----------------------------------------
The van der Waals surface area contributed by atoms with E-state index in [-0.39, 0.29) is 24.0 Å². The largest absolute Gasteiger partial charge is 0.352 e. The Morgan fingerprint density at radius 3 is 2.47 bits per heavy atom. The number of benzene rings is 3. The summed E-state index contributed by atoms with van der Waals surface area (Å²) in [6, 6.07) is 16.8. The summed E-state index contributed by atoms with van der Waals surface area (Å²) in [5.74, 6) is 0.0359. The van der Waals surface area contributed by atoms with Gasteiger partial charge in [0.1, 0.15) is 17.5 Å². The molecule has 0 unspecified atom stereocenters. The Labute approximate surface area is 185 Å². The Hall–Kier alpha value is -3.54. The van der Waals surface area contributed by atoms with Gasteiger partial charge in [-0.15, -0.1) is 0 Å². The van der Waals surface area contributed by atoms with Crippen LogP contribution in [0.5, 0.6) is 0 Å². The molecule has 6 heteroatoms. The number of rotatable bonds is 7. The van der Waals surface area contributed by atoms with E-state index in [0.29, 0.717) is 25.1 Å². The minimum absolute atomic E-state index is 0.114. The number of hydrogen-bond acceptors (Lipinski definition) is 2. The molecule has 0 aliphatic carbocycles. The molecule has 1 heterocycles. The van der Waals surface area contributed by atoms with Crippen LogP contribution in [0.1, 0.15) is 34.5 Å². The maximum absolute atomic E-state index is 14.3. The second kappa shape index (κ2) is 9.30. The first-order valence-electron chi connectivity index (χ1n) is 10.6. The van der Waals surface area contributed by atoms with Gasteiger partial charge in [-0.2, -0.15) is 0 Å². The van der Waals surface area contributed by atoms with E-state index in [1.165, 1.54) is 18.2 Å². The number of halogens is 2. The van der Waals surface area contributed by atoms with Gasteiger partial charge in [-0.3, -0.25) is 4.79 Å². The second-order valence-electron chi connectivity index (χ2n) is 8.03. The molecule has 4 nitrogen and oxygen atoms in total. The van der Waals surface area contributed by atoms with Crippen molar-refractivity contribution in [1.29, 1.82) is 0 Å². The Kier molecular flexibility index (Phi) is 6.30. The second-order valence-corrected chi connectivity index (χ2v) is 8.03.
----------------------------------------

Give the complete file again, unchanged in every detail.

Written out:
The van der Waals surface area contributed by atoms with E-state index in [-0.39, 0.29) is 24.0 Å². The largest absolute Gasteiger partial charge is 0.352 e. The Morgan fingerprint density at radius 3 is 2.47 bits per heavy atom. The number of benzene rings is 3. The summed E-state index contributed by atoms with van der Waals surface area (Å²) in [6, 6.07) is 16.8. The summed E-state index contributed by atoms with van der Waals surface area (Å²) in [5.74, 6) is 0.0359. The van der Waals surface area contributed by atoms with Gasteiger partial charge in [0.1, 0.15) is 17.5 Å². The molecule has 0 unspecified atom stereocenters. The Labute approximate surface area is 185 Å². The Hall–Kier alpha value is -3.54. The van der Waals surface area contributed by atoms with Gasteiger partial charge in [-0.15, -0.1) is 0 Å². The van der Waals surface area contributed by atoms with Crippen LogP contribution in [0.5, 0.6) is 0 Å². The molecule has 6 heteroatoms. The number of rotatable bonds is 7. The van der Waals surface area contributed by atoms with E-state index in [0.29, 0.717) is 25.1 Å². The minimum absolute atomic E-state index is 0.114. The number of hydrogen-bond acceptors (Lipinski definition) is 2. The molecule has 0 aliphatic carbocycles. The molecule has 1 heterocycles. The van der Waals surface area contributed by atoms with Crippen LogP contribution in [0.1, 0.15) is 34.5 Å². The maximum absolute atomic E-state index is 14.3. The second kappa shape index (κ2) is 9.30. The first-order valence-electron chi connectivity index (χ1n) is 10.6. The van der Waals surface area contributed by atoms with Gasteiger partial charge in [-0.2, -0.15) is 0 Å². The van der Waals surface area contributed by atoms with E-state index in [1.165, 1.54) is 18.2 Å². The number of halogens is 2. The van der Waals surface area contributed by atoms with Gasteiger partial charge in [-0.3, -0.25) is 4.79 Å². The second-order valence-electron chi connectivity index (χ2n) is 8.03. The molecule has 4 nitrogen and oxygen atoms in total. The van der Waals surface area contributed by atoms with Crippen molar-refractivity contribution in [1.29, 1.82) is 0 Å². The Kier molecular flexibility index (Phi) is 6.30. The second-order valence-corrected chi connectivity index (χ2v) is 8.03.